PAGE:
HMAC_SHA256(secret, A(2) + seed) +
                             HMAC_SHA256(secret, A(3) + seed) + ...

   A() is defined as:
      A(0) = seed
      A(i) = HMAC_SHA256(secret, A(i-1))

Depending on how much data we need, we have to run this multiple times. Since sha256 returns a hash of 32 bytes (256 bits), and we need 48 bytes for our master-secret, it means that we must run this p_hash function twice so we have 64 bytes. Then we will return 48 bytes  and just ignore the last 16 bytes. Every time we add more data, we use the output of the previous round as the input of this round.

After this, we have our actual master-secret. You can verify if this is correct, by checking against the master-secret you can find in the SSLKEYLOGFILE.

Partitioning our master-secret

But a master secret isn’t a key yet. For this, we must repeat the same trick again, but with different data and values:

$key_buffer = prf_tls12($master_secret, 'key expansion', $server_random . $client_random, 72);

It looks pretty much the same as we did while generating the master-secret, except we use the actual master-secret (pre-master secret is not used anymore and must be officially discarded and cleared from memory). The label we use is 'key expansion', and something that is easily overlooked: the server-random and client-random are reversed in this phase.

You notice that we use 72 here as the size, and this value depends on the given cipher suite. The data that comes from this $key_buffer is used for 6 different variables: a client_mac, a server_mac, a client_key, a server_key, a client_iv, and a server_iv.  Since we use TLS_RSA_WITH_RC4_128_SHA, it means that the macs are 20 bytes, the keys are 16 bytes and the IV’s are 0 bytes, taking us to 72 bytes in total.

Next we “partition” the key_buffer into our variables:

$client_write_mac = substr($key_buffer, 0, 20);
$server_write_mac = substr($key_buffer, 20, 20);

$client_write_key = substr($key_buffer, 40, 16);
$server_write_key = substr($key_buffer, 56, 16);

$client_write_iv  = "";
$server_write_iv  = "";

The reason that the IV’s are empty is because RC4 is a stream cipher and does not use IVs.  Notice that we have both have client and server keys, macs and ivs. This is because communication from a client to server uses a different values as communication from a server to client. IF somebody cracks your client_key, it can only decode message from the server to the client, but not the communication from the client to the server.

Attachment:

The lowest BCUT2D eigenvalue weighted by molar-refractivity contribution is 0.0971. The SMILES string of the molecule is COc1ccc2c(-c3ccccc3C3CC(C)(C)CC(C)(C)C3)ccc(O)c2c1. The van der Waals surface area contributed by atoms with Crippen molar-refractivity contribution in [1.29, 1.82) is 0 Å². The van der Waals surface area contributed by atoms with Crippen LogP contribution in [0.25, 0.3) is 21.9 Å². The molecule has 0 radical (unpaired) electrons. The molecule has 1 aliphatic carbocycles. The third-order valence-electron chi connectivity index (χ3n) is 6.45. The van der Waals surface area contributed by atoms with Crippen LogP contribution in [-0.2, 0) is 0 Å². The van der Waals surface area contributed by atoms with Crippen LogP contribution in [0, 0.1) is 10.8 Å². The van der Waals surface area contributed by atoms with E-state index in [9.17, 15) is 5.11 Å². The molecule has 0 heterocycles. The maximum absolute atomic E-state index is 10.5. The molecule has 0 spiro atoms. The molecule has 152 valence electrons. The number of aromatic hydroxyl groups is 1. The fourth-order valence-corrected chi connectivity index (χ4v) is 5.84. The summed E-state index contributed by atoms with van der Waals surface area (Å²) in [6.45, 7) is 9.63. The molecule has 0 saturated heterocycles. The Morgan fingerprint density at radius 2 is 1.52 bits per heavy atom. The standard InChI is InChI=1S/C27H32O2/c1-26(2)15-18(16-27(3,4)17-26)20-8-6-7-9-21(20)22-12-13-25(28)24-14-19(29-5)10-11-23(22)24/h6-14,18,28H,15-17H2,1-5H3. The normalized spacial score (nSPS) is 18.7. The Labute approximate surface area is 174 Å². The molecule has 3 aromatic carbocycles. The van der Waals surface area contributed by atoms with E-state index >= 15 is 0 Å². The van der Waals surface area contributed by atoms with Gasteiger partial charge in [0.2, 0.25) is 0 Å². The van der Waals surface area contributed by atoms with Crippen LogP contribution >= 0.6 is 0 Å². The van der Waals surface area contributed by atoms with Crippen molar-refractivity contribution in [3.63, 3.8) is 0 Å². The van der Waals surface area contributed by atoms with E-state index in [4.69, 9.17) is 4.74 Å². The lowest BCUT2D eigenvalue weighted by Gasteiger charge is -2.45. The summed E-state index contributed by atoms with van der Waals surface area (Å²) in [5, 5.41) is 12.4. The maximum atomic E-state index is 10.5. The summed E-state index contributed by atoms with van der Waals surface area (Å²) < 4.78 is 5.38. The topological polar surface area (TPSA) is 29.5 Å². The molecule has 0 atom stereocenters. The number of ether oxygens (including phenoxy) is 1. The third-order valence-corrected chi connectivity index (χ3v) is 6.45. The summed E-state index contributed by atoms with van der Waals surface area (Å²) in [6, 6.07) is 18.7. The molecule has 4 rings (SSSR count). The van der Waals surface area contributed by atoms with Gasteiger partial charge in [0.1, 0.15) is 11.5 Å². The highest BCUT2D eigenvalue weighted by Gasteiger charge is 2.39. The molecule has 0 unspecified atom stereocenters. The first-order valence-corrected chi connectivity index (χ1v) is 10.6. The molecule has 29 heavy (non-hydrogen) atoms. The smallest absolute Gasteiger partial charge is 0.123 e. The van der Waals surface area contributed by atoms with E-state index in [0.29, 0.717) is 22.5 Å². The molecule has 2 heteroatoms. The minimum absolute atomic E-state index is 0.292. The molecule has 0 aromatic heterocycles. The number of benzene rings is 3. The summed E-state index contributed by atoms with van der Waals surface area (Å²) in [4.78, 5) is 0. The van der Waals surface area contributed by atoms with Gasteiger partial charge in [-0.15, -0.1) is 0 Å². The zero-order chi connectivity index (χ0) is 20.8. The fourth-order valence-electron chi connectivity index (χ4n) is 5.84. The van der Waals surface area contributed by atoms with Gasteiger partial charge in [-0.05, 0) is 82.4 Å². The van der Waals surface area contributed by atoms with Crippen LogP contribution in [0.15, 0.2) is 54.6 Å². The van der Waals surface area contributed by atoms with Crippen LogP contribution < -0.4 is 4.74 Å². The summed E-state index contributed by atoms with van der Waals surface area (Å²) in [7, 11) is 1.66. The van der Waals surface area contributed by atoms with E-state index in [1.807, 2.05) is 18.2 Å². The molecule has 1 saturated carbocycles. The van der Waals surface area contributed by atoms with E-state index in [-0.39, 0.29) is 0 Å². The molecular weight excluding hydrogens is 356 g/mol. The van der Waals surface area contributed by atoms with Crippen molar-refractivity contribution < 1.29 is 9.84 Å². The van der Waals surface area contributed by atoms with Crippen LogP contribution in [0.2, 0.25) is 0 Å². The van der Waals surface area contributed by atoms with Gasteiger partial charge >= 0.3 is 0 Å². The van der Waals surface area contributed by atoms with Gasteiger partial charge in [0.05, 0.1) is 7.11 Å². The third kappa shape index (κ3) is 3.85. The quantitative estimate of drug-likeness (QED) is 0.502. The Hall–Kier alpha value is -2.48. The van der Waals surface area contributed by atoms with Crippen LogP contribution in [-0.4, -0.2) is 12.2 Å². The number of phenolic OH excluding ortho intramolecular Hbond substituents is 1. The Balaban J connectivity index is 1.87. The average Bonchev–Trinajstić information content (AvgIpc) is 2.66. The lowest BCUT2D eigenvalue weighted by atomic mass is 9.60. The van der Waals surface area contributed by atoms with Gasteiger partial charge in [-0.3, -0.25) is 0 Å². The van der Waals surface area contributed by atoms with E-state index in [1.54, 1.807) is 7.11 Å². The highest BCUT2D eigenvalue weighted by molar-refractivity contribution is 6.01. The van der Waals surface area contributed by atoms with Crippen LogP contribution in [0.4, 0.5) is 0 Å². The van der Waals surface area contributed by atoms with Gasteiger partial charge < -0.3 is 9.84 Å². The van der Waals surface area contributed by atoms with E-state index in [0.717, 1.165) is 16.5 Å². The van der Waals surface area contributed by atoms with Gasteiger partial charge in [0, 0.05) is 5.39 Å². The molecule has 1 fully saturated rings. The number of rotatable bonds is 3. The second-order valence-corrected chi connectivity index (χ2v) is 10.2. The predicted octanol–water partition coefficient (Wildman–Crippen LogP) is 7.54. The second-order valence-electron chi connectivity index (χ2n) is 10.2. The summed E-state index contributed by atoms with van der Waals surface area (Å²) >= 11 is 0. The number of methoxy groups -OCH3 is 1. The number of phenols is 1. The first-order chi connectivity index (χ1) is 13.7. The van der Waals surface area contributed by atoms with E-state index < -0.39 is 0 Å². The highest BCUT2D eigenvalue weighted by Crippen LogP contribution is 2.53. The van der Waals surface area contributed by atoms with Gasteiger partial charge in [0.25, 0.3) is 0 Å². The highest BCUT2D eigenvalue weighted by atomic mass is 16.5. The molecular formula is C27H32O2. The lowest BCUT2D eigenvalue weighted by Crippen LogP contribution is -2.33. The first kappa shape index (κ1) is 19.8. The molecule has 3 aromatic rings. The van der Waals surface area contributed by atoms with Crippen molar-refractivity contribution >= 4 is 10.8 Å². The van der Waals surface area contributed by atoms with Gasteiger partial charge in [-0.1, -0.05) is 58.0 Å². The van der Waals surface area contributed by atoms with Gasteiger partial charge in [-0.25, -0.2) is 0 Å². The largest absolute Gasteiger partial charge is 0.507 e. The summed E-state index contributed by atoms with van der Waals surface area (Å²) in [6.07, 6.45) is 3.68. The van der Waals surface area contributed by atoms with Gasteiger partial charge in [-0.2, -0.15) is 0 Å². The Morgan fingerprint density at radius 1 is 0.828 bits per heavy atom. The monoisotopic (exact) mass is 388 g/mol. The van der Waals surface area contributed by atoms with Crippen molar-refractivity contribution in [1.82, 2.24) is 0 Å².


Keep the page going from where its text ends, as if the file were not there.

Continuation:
Decoding our data

Finally, we can decode our data!

But, there is a big problem when dealing with RC4 in PHP. This cipher is available through the mcrypt extension. The downside of this library is that it does not function the way TLS assumes. When initializing this cipher with our key, it sets the cipher in a certain state. When decoding data, this state changes. TLS assumes that the next data it encrypts/decrypts is done with this new state. However, PHP’s mcrypt does not and always “resets” the state. This makes it that you can decrypt (or encrypt) the first TLS packet without problems, but you can’t decrypt or encrypt the next packets.

For this reason, i’ve decided not to use the standard RC4 implementation through mcrypt, but I will be using a custom RC4 class that i’ve written and it’s loosely based on a RC4 implementation found in the php documentation. Fortunately RC4 is pretty simple in how it works, and this class saves the state so it can be used for TLS purposes.

// Small implementation of RC4, slightly based on
class RC4 {
    protected $i = 0;
    protected $j = 0;
    protected $S = array();
    protected $key;

    function __construct($key) {
        $this->key = $key;

        $this->S = range(0, 255);
        $j = 0;
        $n = strlen($key);
        for ($i=0; $i!=256; $i++) {
            $char = ord($key{$i % $n});
            $j = ($j + $this->S[$i] + $char) % 256;
            $this->swap($this->S[$i], $this->S[$j]);

    function encrypt($data) {
        return $this->_crypt($data);

    function decrypt($data) {
        return $this->_crypt($data);

    // Don't swap through XOR
    protected function swap(&$v1, &$v2) {
        $tmp = $v1;
        $v1 = $v2;
        $v2 = $tmp;

    protected function _crypt($data) {
        $n = strlen($data);
        for ($m=0; $m<$n; $m++) {
            $this->i = ($this->i + 1) % 256;
            $this->j = ($this->j + $this->S[$this->i]) % 256;

            $this->swap($this->S[$this->i], $this->S[$this->j]);

            $char = ord($data[$m]);
            $char = $this->S[($this->S[$this->i] + $this->S[$this->j]) % 256] ^ $char;
            $data[$m] = chr($char);
        return $data;


To use it we just construct it with the secret key, and use the decrypt/encrypt methods (decrypt and encrypt does the same thing. Encrypting something twice returns the original text, like rot13 and such).